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Can filing for bankruptcy stop my creditors’ collection efforts?

On Behalf of | Nov 19, 2021 | Personal Bankruptcy

It can be stressful to have a creditor bothering you about your debt all the time. And the more creditors you have, the more unbearable their collection efforts become. If this is happening to you, you can stop their tireless pursuit by filing for personal bankruptcy. Doing this triggers the automatic stay, which is an order that prohibits all your creditors from continuing to hunt you for your debts. That way, you can take some weight off your shoulders and time to rearrange your finances.

The automatic stay

The order of automatic stay becomes effective right after a person files for bankruptcy. The automatic stay prohibits creditors from pursuing their debtors until the process of bankruptcy ends. It also protects the debtor from lawsuits and collection proceedings while their bankruptcy case is pending.

Whether you decide to file for Chapter 7 or Chapter 13 bankruptcy, the automatic stay will protect you from lawsuits or collection efforts from all your creditors. The creditors include collection agencies and government entities like the Internal Revenue Service (IRS). Not only will the automatic stay prevent them from pursuing you, but it can also:

  • Stop your wage garnishments
  • Stop your utilities from being disconnected
  • Stop the foreclosure of your home
  • Stop eviction from a landlord

You must know that there are some exceptions to the reliefs of the automatic stay. A debtor’s wage garnishments might continue under automatic stay if they took a loan against their pension. Also, a debtor could face eviction if the landlord issued a wrongful possession judgment against them before they filed for bankruptcy. Another thing that you must keep in mind is that the court can eliminate the protection of the automatic stay if the creditors ask for it.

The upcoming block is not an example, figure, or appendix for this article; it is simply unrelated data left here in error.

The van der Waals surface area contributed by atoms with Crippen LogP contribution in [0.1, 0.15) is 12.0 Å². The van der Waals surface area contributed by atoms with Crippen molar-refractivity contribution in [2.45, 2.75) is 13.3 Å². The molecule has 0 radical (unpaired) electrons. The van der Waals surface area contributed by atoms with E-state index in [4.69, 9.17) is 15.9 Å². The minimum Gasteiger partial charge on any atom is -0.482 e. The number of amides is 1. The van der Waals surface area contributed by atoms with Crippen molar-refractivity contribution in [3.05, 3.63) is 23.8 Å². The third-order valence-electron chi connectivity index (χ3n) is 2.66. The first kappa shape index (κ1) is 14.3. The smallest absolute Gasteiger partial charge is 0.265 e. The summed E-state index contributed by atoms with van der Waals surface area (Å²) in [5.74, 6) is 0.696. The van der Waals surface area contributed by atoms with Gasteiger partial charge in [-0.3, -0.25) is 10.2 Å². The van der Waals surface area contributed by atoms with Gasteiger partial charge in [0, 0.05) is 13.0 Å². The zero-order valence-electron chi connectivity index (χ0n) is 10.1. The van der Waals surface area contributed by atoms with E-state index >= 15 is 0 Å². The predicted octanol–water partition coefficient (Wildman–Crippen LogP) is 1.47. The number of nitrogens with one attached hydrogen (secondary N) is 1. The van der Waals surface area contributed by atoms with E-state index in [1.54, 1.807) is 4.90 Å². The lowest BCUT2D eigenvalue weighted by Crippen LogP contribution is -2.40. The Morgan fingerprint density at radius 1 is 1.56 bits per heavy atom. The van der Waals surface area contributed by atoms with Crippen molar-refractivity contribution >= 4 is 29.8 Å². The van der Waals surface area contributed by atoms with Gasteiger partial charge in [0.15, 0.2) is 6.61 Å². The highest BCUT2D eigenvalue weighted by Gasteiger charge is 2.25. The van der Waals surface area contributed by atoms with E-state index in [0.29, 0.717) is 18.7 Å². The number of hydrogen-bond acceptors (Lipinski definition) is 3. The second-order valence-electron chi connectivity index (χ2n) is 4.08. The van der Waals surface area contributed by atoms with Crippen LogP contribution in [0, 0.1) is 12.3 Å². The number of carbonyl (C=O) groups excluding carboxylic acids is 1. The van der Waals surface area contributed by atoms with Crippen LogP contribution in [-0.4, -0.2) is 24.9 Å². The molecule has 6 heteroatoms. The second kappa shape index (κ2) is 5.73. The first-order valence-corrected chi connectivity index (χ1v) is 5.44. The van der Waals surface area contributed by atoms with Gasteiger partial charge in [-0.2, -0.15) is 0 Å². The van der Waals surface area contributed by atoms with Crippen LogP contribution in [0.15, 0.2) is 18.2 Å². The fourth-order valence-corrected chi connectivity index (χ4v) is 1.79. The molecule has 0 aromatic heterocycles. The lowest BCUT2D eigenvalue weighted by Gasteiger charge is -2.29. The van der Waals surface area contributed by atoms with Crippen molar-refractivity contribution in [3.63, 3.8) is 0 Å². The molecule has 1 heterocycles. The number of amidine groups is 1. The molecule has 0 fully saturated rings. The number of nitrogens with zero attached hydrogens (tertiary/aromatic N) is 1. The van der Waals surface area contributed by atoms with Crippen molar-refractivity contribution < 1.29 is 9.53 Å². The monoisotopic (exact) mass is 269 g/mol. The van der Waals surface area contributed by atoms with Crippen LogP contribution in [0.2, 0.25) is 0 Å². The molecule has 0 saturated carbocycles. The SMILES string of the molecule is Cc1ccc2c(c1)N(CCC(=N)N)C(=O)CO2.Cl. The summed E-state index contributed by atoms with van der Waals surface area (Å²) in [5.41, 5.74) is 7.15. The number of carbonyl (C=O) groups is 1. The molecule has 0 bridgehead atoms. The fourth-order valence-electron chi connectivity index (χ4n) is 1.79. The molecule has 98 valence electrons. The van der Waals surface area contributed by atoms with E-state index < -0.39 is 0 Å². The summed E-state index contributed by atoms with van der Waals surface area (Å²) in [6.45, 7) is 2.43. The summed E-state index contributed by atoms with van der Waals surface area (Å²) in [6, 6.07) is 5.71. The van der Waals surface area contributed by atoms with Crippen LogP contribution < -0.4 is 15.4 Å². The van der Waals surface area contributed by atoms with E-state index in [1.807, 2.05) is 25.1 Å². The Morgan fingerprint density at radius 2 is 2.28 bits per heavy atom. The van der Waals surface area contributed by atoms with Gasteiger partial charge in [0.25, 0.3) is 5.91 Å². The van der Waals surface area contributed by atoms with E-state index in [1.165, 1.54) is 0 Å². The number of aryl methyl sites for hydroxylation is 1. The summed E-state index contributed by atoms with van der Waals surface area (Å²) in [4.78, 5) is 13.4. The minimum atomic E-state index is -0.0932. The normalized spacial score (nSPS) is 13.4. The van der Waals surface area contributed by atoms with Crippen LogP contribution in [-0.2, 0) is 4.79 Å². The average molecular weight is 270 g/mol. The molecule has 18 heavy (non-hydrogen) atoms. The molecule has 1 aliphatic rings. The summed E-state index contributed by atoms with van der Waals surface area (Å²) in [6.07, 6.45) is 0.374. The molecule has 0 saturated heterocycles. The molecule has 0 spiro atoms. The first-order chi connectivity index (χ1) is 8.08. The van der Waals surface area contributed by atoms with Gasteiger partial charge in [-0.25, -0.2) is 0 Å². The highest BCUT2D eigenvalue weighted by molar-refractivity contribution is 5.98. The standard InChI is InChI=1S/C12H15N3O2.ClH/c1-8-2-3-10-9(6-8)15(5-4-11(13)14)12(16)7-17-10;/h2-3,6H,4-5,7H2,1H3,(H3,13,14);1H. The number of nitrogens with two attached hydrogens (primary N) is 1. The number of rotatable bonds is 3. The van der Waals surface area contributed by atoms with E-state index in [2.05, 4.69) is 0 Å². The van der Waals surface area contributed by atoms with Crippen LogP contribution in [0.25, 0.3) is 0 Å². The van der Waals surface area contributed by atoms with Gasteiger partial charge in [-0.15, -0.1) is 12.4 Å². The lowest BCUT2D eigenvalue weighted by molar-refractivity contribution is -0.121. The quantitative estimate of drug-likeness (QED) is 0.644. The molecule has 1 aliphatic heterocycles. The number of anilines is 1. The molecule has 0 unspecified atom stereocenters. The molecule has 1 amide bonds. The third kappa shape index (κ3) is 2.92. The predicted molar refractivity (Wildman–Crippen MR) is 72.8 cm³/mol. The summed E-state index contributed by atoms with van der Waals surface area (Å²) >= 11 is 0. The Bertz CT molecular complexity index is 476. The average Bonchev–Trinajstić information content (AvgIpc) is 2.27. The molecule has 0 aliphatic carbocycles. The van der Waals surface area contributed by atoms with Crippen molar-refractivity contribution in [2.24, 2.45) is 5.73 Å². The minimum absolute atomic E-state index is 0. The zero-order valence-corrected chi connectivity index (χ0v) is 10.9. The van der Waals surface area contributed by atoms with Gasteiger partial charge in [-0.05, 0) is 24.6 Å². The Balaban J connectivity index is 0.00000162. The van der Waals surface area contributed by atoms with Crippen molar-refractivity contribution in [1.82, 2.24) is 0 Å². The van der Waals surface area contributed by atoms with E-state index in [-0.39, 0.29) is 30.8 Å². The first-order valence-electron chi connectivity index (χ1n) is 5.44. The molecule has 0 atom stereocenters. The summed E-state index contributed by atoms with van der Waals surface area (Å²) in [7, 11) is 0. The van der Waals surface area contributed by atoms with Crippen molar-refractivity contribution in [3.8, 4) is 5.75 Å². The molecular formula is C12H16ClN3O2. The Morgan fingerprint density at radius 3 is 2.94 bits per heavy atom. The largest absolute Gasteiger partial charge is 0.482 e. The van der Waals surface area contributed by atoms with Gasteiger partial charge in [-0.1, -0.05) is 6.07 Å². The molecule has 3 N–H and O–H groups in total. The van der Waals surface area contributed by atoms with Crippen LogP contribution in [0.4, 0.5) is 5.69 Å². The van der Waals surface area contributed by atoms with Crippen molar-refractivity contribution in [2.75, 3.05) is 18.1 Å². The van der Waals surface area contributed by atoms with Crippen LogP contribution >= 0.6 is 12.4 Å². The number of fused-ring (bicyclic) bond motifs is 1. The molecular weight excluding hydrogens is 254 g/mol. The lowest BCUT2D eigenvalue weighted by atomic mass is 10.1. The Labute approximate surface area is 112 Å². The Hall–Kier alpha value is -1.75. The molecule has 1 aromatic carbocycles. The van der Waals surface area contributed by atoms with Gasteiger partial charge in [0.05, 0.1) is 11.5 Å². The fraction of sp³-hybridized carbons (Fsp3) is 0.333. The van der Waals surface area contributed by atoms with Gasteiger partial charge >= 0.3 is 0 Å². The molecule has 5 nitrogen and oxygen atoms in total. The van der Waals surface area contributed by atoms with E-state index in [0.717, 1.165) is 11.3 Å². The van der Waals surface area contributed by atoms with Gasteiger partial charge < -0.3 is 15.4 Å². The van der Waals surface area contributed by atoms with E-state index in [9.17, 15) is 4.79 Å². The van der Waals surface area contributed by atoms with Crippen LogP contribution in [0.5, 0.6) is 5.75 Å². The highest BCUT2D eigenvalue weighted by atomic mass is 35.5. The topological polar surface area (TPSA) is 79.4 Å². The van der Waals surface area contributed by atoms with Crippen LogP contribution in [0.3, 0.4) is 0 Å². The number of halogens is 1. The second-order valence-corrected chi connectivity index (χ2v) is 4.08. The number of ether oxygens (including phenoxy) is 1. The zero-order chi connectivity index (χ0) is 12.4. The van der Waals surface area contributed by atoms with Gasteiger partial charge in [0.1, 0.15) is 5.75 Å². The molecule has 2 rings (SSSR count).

Important considerations

Creditors can ask the court to lift the automatic stay if they can prove that the stay is not serving its purpose, that is, that the creditor is not using the stay to work out their repayment plan or rearrange their finances. Creditors can also ask for a stay relief if they prove that the debtor won’t be able to pay their debts. If the court approves the lift of the automatic stay, the creditor who asked for the stay will be able to continue with their collection efforts and may take a person’s car or house.

Your rights as a debtor

Filing for bankruptcy may be scary, but it is a good option if you want to stop your creditor’s efforts and have some breathing room to think about your debts. The creditors won’t continue with their collection efforts unless your case is an exception.  If they pursue you after filing for bankruptcy, you may be able to file a lawsuit against them to recover damages. You cannot have so much stress in your life, and you can get the peace of mind you deserve by getting protection under bankruptcy’s automatic stay.